Laurel teacher plans to share Turkey’s wonders with his students back home
Maryland Gazette, 19.07.2013
Laurel High School students soon might experience some of Turkey’s most historic sites — the excavation site at Troy, the ruins of the Temple of Aphrodite and the dome of Hagia Sophia — through the lessons of the school’s art director, Kevin Holder.
Holder was one of 54 teachers nationwide — and the only representative from Prince George’s County — selected to participate in a two-week tour of Turkey from June 28 to July 11. It was an annual trip sponsored by the Turkish Cultural Foundation, a nonprofit organization promoting Turkish culture, and the World Affairs Councils of America, a nonprofit promoting cultural exchanges. Both are based in Washington, D.C.
“Turkey has always fascinated me with its history and its culture,” said Holder, 51, of Columbia.
Teachers were selected from a pool of more than 300 applicants through the local World Affairs Councils, said Althea Georgantas, WACA program manager. Applicants had to be full-time teachers with at least three years’ experience. Priority was given to art and history teachers.
Applicants had to write a detailed essay explaining why they wished to visit Turkey and participate in a teacher workshop on Turkey held in the spring prior to being accepted, Georgantas.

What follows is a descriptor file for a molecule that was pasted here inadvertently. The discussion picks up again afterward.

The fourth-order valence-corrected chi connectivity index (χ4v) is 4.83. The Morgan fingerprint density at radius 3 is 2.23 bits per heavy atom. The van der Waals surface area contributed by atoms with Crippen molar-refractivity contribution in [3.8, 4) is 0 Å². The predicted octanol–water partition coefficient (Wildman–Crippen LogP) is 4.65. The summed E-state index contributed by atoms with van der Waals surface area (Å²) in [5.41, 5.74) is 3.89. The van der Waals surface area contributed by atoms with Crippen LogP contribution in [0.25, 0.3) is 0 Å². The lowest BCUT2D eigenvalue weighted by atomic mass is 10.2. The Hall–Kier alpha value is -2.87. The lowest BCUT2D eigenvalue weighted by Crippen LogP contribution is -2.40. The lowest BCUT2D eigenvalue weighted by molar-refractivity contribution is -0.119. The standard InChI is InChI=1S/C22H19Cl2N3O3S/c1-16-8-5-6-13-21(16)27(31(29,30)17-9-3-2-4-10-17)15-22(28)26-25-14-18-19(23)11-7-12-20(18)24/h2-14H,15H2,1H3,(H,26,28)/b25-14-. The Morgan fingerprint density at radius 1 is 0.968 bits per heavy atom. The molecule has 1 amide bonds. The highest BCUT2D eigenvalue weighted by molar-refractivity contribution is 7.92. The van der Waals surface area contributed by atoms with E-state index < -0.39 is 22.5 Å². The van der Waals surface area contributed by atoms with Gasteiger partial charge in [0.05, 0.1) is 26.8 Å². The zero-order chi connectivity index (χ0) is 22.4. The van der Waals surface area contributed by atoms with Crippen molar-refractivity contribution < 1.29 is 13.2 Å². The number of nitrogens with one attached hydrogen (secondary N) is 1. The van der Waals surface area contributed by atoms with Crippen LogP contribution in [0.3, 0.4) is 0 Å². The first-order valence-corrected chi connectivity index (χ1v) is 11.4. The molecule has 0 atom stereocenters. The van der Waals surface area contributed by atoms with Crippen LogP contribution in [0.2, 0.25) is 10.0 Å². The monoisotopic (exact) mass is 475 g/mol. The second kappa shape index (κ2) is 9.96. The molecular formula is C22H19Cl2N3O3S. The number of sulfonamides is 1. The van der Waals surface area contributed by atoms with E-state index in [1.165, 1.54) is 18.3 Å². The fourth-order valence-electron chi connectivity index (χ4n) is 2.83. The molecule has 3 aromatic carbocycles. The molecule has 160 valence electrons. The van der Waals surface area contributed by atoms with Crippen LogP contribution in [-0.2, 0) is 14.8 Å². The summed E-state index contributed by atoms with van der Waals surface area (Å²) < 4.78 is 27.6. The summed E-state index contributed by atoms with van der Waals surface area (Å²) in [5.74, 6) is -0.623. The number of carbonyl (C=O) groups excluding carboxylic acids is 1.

The Republic of Turkey, in southeastern Europe and western Asia, has been home to numerous cultures that have left their mark on the mountainous country. Despite having a population of about 73 million people, Guler Koknar, executive director of the Turkish Cultural Foundation, said Turkey is not widely known in America.
“Turkey receives almost no or passing reference in the American school system,” Koknar said. “What we hope the teachers take home ... [is] that Turkey played a key role in history and is poised to play a key role in its region and the world today.”
The trip was paid through a grant from the Turkish Cultural Foundation, Koknar said.
Holder said visiting Turkey was a mind-opening experience.
“It was like stepping into history,” Holder said. “There are ruins from the Romans, the Greeks, the Byzantines and the Turks. It’s one thing to read about it, but it’s totally another to actually be there.”
“It was absolutely fascinating,” Holder said of visiting ruins of the 2,000 year-old Temple of Aphrodite in western Turkey. “It was really remarkable to actually be there, see the ruins, the elaborate carvings on the structure. It was just fantastic.”
Holder said he was warmly welcomed by the Turkish people. Some were curious about America and his work, and wanted to have their pictures taken with him.
Holder said he plans to show images of ceramics, carvings and temple designs to his students, who can use them as inspiration to create their own works based on Turkish influences.
Laurel High Principal Dwayne Jones said having instructors travel overseas is a great benefit to students.
“Sometimes, our kids, the only world they experience is Laurel or the greater D.C. metro area,” Jones said. “The more they become exposed to the wider world out there, the more marketable their skills become.”